Core beliefs:

God is the divine energy that flows within all things--the "Ultimate Reality," "Universal Mind or Self" or divine "Oneness."

Everything is fundamentally divine--and therefore good--because it flows from this divine Oneness.

Mankind's problem is that we have lost sight of our true nature as beings who are connected to the Universal Self. We need enlightenment to see ourselves as we are.

Man is able to shape reality through the power of his mind.

Reincarnation is necessary for the process of spiritual evolution.

Though God Himself is impersonal, there are spiritual beings who can be contacted through various means (channeling, for example) to act as spirit guides.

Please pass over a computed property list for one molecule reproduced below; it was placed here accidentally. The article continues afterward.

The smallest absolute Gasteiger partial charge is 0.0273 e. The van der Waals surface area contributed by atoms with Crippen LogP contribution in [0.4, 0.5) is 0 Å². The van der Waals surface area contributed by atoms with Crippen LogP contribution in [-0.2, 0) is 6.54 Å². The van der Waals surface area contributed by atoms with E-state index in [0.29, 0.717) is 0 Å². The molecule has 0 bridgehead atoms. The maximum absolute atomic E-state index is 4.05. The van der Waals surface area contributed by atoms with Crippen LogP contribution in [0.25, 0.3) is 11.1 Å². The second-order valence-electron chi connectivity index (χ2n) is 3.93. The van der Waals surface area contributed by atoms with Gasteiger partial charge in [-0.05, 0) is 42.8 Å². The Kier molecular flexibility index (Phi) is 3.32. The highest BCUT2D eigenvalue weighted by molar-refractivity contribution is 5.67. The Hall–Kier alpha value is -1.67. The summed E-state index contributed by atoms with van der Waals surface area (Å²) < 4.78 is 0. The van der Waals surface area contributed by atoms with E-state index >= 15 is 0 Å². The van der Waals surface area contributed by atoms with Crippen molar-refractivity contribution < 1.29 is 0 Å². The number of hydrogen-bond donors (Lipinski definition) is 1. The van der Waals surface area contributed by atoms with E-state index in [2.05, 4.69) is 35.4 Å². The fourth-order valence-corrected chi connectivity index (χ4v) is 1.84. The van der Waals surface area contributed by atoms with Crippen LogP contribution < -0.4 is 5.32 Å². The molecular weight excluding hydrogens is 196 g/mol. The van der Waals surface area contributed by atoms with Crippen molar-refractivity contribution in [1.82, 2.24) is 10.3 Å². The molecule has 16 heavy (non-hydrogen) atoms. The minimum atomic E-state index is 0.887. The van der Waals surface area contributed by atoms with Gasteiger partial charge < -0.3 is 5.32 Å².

The goal of the New Ager is to relinquish his individuality and achieve unity with the Universal Self.

'Sedona Calls People'

A small town in Arizona has become a New Age stronghold in the United States.

Yoga and dance teacher Beth Rigby can't really explain why so many people are attracted to Sedona, Arizona. But she knows that this small community of 12,000 people--surrounded by the red-rock formations of Oak Creek Canyon--is "magical."

"Sedona calls people," Rigby says. "I can't explain it. When people come, they often have a deep sense of home." After moving here in 1997 she founded Healing Retreat Adventures. Several times a year she takes tourists on seven-day excursions into the wilderness for yoga, "transformational dancing" and what she calls "past-life remembrances."

Her clients come from all over the world. What calls tourists to Sedona?

Rigby believes the town is in the middle of a New Age "vortex," or power center, where "electromagnetic energy comes out of the earth." She doesn't exactly know how the supposed energy field works, but she suggests that Native American tribes tapped into the source of it centuries ago.